What if your new home and neighborhood had a tour guide?
Companion-matching program helps smooth transition to new communityBy Heather Leah Huddleston
At Wind Crest, an Erickson Living community in Highlands Ranch, Colo., the term “home” extends well beyond the walls that comprise a resident’s apartment. In fact, the entire campus is each and every resident’s home, but many of the nooks and crannies often go unexplored, especially by those new on campus.
The community’s diplomat program, launched in October 2012, pairs new residents with diplomats—or seasoned residents—and allows newcomers the opportunity to get to know the community and take advantage of all it has to offer.
“Some people are reluctant to explore new surroundings or may be nervous about getting lost or asking questions,” says Nan Woods, a diplomat and longtime resident of Wind Crest, “and this takes the pressure off.”
The diplomat program helps create a more seamless transition when people move in, says Wind Crest Social Worker Nikki King. When residents choose to participate, they are matched with a diplomat by interests and apartment location.
Each new resident receives a coupon book featuring goodies offered from all the different departments and services within the community. For example, a free meal at Wind Crest’s Flyin’ B Café, a fitness assessment at the fitness center, 10% off a purchase in the marketplace, and other items and services from the on-site bank, spa, and general services.
The booklet includes coupons for both the diplomat and the new resident, so not only do they get to tour the community together, but they also have a guide to help navigate through their new surroundings.
“The program allows new residents the chance to stay connected with their diplomats long-term, and it allows them to get to know the community in their own time and at their own pace,” says Carol Brown, a resident who moved to Wind Crest in late August and was one of the first new residents to participate in the program.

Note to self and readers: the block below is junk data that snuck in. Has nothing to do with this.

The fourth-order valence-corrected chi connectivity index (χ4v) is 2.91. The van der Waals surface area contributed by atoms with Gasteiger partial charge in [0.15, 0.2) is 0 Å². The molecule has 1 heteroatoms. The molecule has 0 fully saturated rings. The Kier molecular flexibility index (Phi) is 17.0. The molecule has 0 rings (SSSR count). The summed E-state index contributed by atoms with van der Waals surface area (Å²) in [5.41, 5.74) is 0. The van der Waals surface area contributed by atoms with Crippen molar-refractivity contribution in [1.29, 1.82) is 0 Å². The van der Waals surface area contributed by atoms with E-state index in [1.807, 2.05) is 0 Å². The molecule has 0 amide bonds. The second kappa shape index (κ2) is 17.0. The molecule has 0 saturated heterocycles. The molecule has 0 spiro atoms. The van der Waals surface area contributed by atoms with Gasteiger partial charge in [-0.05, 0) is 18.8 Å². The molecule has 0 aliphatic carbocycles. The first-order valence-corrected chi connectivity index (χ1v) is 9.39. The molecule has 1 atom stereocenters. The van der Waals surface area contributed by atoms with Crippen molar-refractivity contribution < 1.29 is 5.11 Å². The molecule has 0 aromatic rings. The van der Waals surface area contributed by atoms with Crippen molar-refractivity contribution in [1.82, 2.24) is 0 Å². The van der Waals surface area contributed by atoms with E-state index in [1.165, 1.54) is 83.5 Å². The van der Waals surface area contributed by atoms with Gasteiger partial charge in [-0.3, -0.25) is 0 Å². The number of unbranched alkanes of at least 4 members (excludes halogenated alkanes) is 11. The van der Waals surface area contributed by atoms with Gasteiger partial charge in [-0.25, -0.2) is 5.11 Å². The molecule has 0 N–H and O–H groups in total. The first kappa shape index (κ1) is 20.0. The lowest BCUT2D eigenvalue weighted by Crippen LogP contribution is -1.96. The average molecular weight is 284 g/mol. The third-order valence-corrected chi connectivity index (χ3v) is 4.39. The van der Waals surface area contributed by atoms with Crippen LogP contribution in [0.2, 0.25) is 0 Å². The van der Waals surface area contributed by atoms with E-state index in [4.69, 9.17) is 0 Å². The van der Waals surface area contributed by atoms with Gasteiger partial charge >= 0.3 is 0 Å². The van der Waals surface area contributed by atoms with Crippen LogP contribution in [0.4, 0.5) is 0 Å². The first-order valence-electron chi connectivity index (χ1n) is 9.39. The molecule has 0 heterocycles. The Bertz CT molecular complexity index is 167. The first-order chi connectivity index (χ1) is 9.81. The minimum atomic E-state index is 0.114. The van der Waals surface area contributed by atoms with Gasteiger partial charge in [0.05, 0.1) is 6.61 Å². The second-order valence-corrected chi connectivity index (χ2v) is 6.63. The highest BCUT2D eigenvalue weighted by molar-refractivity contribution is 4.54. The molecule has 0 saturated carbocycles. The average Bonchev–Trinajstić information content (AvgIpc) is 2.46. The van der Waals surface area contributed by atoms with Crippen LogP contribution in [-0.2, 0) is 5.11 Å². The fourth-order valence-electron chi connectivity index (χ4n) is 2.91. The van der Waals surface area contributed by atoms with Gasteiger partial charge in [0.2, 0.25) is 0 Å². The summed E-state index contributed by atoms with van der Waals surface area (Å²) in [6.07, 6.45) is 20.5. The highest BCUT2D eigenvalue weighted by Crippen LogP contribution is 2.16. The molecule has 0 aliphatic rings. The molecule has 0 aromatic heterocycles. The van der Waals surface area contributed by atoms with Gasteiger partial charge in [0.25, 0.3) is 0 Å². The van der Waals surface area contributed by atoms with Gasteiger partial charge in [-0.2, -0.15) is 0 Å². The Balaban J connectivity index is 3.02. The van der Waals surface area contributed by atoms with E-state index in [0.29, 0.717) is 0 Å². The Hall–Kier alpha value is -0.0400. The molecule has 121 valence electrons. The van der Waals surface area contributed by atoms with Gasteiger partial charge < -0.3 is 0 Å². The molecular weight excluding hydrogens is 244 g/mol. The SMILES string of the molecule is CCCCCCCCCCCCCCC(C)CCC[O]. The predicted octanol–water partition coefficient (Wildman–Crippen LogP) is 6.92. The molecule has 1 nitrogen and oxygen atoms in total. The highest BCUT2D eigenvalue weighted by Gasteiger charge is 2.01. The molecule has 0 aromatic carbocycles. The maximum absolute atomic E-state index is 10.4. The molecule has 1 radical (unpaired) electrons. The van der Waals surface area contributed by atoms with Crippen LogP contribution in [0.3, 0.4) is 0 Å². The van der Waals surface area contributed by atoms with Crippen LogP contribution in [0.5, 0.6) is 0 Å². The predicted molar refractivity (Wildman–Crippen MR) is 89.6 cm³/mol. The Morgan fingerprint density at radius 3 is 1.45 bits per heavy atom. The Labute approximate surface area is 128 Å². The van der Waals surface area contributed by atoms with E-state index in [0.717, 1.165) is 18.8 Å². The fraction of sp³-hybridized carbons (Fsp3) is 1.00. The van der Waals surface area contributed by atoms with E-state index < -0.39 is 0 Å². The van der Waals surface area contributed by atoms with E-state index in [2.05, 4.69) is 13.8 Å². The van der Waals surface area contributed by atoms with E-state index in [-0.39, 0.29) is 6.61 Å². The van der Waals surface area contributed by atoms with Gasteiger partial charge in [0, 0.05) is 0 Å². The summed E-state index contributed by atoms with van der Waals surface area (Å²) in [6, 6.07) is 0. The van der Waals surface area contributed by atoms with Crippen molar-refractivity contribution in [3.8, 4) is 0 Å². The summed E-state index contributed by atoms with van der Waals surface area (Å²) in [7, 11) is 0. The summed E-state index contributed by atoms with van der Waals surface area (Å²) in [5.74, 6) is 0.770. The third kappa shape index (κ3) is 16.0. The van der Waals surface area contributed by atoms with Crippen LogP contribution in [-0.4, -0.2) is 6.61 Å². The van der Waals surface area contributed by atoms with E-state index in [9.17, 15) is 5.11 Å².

Carol believes in the benefits of it so much that she joined the welcoming committee, a group of residents who welcome newcomers to the community. After all, she knows how it feels to be the new kid on the block.
When Carol first got on campus, she didn’t want to have to ask people where general services was, what the medical center offered, where the bank was, or what she could do at the fitness center. She felt it was very helpful to have a fellow resident showing her the ropes. “The program makes you feel like you’re at home because you get to know where everything is and you feel like a part of the total community,” Carol says.
“And there’s just something helpful about a resident showing another resident the lay of the land,” King says. They get to see all the “usable” areas—the everyday spaces that might not come up on the official tour, for example, the large washers conveniently located on campus in which residents can wash things like over-sized comforters that are too large for the standard washers and dryers in every apartment home.
Through this program, Carol learned of the woodshop, where she can get her broken rocking chair repaired. “I never would have thought to even ask if this was an option, had I not been involved in the diplomat program,” Carol says.
Nan, who is very active in the community, says the program benefits both the diplomats and new residents. Not only do they get to participate in the coupon-book adventure, but the diplomats get to meet and know their new neighbors better.
“It takes time for people to adjust to new surroundings,” Carol says, and using the coupons is time she looks forward to spending with her buddy, her guide, her neighbor, her friend—someone she may not have met otherwise.